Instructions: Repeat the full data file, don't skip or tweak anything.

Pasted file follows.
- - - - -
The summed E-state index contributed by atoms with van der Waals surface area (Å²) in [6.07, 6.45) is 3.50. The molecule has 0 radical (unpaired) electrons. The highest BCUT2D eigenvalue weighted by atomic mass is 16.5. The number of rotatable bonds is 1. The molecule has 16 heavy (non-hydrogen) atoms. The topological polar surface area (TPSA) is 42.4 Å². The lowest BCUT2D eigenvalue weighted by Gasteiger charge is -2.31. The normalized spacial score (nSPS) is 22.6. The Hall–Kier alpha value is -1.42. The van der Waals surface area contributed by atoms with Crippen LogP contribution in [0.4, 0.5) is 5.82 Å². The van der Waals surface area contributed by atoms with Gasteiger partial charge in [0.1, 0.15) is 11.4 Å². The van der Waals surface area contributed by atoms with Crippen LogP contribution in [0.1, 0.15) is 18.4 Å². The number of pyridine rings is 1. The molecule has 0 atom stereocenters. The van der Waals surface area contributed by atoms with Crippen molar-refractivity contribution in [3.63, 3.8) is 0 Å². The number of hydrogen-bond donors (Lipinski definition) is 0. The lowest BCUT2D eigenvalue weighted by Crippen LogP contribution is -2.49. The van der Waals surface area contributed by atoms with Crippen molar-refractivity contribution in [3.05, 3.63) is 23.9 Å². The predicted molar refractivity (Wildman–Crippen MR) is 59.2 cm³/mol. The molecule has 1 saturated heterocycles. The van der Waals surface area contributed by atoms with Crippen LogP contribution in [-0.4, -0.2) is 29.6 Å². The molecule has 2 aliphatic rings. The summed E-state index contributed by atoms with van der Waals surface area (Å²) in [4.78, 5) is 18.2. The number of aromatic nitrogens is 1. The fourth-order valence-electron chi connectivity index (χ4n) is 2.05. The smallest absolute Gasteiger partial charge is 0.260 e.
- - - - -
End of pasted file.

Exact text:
The summed E-state index contributed by atoms with van der Waals surface area (Å²) in [6.07, 6.45) is 3.50. The molecule has 0 radical (unpaired) electrons. The highest BCUT2D eigenvalue weighted by atomic mass is 16.5. The number of rotatable bonds is 1. The molecule has 16 heavy (non-hydrogen) atoms. The topological polar surface area (TPSA) is 42.4 Å². The lowest BCUT2D eigenvalue weighted by Gasteiger charge is -2.31. The normalized spacial score (nSPS) is 22.6. The Hall–Kier alpha value is -1.42. The van der Waals surface area contributed by atoms with Crippen LogP contribution in [0.4, 0.5) is 5.82 Å². The van der Waals surface area contributed by atoms with Gasteiger partial charge in [0.1, 0.15) is 11.4 Å². The van der Waals surface area contributed by atoms with Crippen LogP contribution in [0.1, 0.15) is 18.4 Å². The number of pyridine rings is 1. The molecule has 0 atom stereocenters. The van der Waals surface area contributed by atoms with Crippen molar-refractivity contribution in [3.63, 3.8) is 0 Å². The number of hydrogen-bond donors (Lipinski definition) is 0. The lowest BCUT2D eigenvalue weighted by Crippen LogP contribution is -2.49. The van der Waals surface area contributed by atoms with Crippen molar-refractivity contribution in [3.05, 3.63) is 23.9 Å². The predicted molar refractivity (Wildman–Crippen MR) is 59.2 cm³/mol. The molecule has 1 saturated heterocycles. The van der Waals surface area contributed by atoms with Crippen LogP contribution in [-0.4, -0.2) is 29.6 Å². The molecule has 2 aliphatic rings. The summed E-state index contributed by atoms with van der Waals surface area (Å²) in [4.78, 5) is 18.2. The number of aromatic nitrogens is 1. The fourth-order valence-electron chi connectivity index (χ4n) is 2.05. The smallest absolute Gasteiger partial charge is 0.260 e.